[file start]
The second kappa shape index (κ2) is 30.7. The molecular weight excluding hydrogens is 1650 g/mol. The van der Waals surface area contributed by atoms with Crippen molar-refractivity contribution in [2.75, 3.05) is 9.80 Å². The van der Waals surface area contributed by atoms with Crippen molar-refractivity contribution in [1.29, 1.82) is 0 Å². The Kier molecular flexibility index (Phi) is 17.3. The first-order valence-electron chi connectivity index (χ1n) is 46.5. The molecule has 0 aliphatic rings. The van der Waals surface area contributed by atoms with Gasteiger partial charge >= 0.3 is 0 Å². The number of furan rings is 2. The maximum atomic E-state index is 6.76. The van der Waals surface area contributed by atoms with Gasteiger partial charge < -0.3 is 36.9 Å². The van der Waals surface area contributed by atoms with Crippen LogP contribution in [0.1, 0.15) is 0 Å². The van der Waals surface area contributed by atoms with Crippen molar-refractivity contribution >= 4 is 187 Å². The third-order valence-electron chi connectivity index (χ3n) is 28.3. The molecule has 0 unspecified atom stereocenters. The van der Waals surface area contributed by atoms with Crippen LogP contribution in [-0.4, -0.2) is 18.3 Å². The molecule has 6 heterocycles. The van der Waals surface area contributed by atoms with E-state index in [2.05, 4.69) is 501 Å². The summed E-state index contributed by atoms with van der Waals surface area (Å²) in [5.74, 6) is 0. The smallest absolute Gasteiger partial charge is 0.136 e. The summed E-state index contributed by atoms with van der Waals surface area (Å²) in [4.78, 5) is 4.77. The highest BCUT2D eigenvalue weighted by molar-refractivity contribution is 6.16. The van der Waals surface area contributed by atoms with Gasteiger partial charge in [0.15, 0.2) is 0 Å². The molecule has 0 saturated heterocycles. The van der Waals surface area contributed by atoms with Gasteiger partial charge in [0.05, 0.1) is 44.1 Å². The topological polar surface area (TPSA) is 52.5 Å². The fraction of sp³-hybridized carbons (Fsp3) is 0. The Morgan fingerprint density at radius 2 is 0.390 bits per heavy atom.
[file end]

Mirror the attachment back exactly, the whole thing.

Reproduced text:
The second kappa shape index (κ2) is 30.7. The molecular weight excluding hydrogens is 1650 g/mol. The van der Waals surface area contributed by atoms with Crippen molar-refractivity contribution in [2.75, 3.05) is 9.80 Å². The van der Waals surface area contributed by atoms with Crippen molar-refractivity contribution in [1.29, 1.82) is 0 Å². The Kier molecular flexibility index (Phi) is 17.3. The first-order valence-electron chi connectivity index (χ1n) is 46.5. The molecule has 0 aliphatic rings. The van der Waals surface area contributed by atoms with Gasteiger partial charge >= 0.3 is 0 Å². The number of furan rings is 2. The maximum atomic E-state index is 6.76. The van der Waals surface area contributed by atoms with Gasteiger partial charge < -0.3 is 36.9 Å². The van der Waals surface area contributed by atoms with Crippen LogP contribution in [0.1, 0.15) is 0 Å². The van der Waals surface area contributed by atoms with Crippen molar-refractivity contribution >= 4 is 187 Å². The third-order valence-electron chi connectivity index (χ3n) is 28.3. The molecule has 0 unspecified atom stereocenters. The van der Waals surface area contributed by atoms with Crippen LogP contribution in [-0.4, -0.2) is 18.3 Å². The molecule has 6 heterocycles. The van der Waals surface area contributed by atoms with E-state index in [2.05, 4.69) is 501 Å². The summed E-state index contributed by atoms with van der Waals surface area (Å²) in [5.74, 6) is 0. The smallest absolute Gasteiger partial charge is 0.136 e. The summed E-state index contributed by atoms with van der Waals surface area (Å²) in [4.78, 5) is 4.77. The highest BCUT2D eigenvalue weighted by molar-refractivity contribution is 6.16. The van der Waals surface area contributed by atoms with Gasteiger partial charge in [0.15, 0.2) is 0 Å². The molecule has 0 saturated heterocycles. The van der Waals surface area contributed by atoms with Gasteiger partial charge in [0.05, 0.1) is 44.1 Å². The topological polar surface area (TPSA) is 52.5 Å². The fraction of sp³-hybridized carbons (Fsp3) is 0. The Morgan fingerprint density at radius 2 is 0.390 bits per heavy atom.